GUNS Magazine June 2013 Digital Edition - Page 8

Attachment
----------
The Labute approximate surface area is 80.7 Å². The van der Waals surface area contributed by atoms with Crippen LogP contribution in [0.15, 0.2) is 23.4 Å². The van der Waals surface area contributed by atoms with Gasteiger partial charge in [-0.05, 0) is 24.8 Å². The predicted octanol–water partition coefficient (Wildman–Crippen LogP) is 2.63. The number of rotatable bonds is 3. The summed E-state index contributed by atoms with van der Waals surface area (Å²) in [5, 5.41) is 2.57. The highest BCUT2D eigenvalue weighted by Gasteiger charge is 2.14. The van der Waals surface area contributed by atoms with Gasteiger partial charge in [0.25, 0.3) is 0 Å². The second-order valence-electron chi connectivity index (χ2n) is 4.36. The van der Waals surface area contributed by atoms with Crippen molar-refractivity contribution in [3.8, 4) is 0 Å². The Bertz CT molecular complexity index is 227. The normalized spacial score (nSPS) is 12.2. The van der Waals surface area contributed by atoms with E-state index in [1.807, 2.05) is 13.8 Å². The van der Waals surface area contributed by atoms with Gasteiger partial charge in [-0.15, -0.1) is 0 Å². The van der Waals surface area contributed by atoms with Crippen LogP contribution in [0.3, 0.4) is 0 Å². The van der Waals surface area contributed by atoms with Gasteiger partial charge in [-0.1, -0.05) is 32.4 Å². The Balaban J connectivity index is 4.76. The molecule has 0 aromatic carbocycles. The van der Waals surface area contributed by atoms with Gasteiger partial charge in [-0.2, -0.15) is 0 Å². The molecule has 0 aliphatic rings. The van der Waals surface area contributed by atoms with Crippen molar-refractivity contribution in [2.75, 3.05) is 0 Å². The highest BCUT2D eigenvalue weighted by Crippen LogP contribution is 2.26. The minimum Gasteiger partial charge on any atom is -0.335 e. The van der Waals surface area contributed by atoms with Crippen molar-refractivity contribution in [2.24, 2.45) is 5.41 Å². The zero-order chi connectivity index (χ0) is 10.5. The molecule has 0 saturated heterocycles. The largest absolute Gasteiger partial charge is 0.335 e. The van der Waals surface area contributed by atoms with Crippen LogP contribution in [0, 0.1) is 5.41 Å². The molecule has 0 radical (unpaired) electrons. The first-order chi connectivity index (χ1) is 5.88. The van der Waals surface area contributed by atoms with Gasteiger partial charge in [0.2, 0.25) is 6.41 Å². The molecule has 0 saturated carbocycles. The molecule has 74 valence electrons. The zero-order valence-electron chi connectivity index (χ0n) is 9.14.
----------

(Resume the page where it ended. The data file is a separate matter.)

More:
Tiny Bore, Tiny Groups Handloading tHe .17 Fireball and .17 remington. n the late 1960s, Remington turned two old wildcats into factory rounds. Both the .22-250 and .25-06 sold well, and by 1971 Remington decided enough interest existed in .17 caliber wildcats to bring out their own. They used the .223 case with the shoulder pushed back a little, to avoid problems with existing rifles chambered for the wildcat .17/223. The .17 Remington had the smallest bore of any commercial rifle cartridge, and with a 25-grain bullet at 4,020 feet per second was only the second factory round to break 4,000 fps, 36 years after the .220 Swift. Reaction was mixed. Elmer Keith firmly stated that he’d never own a cleaning rod or even look through the barrel of a rifle under .22 caliber, and many hunters who bought .17 Remingtons reported the tiny bore fouled very quickly. However, some prairie dog hunters appreciated the extremely flat trajectory, and fox and coyote hunters liked the tiny holes .17-caliber bullets made in pelts. Over 30 years passed before Hornady introduced another commercial .17, at the time the only other major company to offer .17 bullets to handloaders. The cartridge was the .17 Hornady Magnum Rimfire, the .22 Magnum necked down, and it quickly became very popular. Two side effects of the “Hummer’s” success were a more favorable view of .17s and lots of skinny cleaning rods. Both caused the market to grow, and soon Hornady and Remington introduced new .17 rounds, Hornady’s .17 Mach 2 (the .22 Long Rifle necked down) and the .17 Remington Fireball (the .221 Fireball necked Many fox and coyote hunters like the Remington .17s because of the small holes they make in pelts. I John Barsness down, known to wildcatters as the .17 Mach IV). The Mach 2 never became anywhere near as popular as the .17 HMR, but the .17 Fireball did OK. .17 FIREBALL Like many shooters, my first .17 was the HMR, and my new cleaning rod provided an excuse for more .17s, especially after going on a Remington prairie dog hunt and shooting a .17 Fireball considerably. I really liked the super-flat trajectory and light recoil, allowing me to spot my own shots through the rifle’s scope. The rifle never got cleaned over the 2-day shoot, and despite lots of rounds down the barrel kept shooting minute of prairie dog. By the end of the shoot I started to wonder about the .17 Remington’s reputation as a super-fouler, since the factory Fireball load was a 20-grain “AccuTip” (greentipped Hornady V-Max) bullet at a listed 4,000 fps. My fate was sealed when the Remington folks presented me with a leftover case of .17 Fireball ammo they didn’t want to ship home. An Internet search found a slightly used, synthetic-stocked Remington 700 sporter. With no modifications other than a trigger adjustment, it averaged 0.6-inch for 5-shot groups at 100 yards with the factory ammo, and the bore didn’t copper foul much. After a thorough cleaning, I treated it with Dyna Bore-Coat and made a search of available loading data. Ramshot TAC looked perfect, and Eileen Clarke checks out the prairie dog capabilities of the .17 Fireball and .17 Remington on a May day in Montana. 8 W W W. G U N S M AG A Z I N E . C O M • J U N E 2 0 1 3

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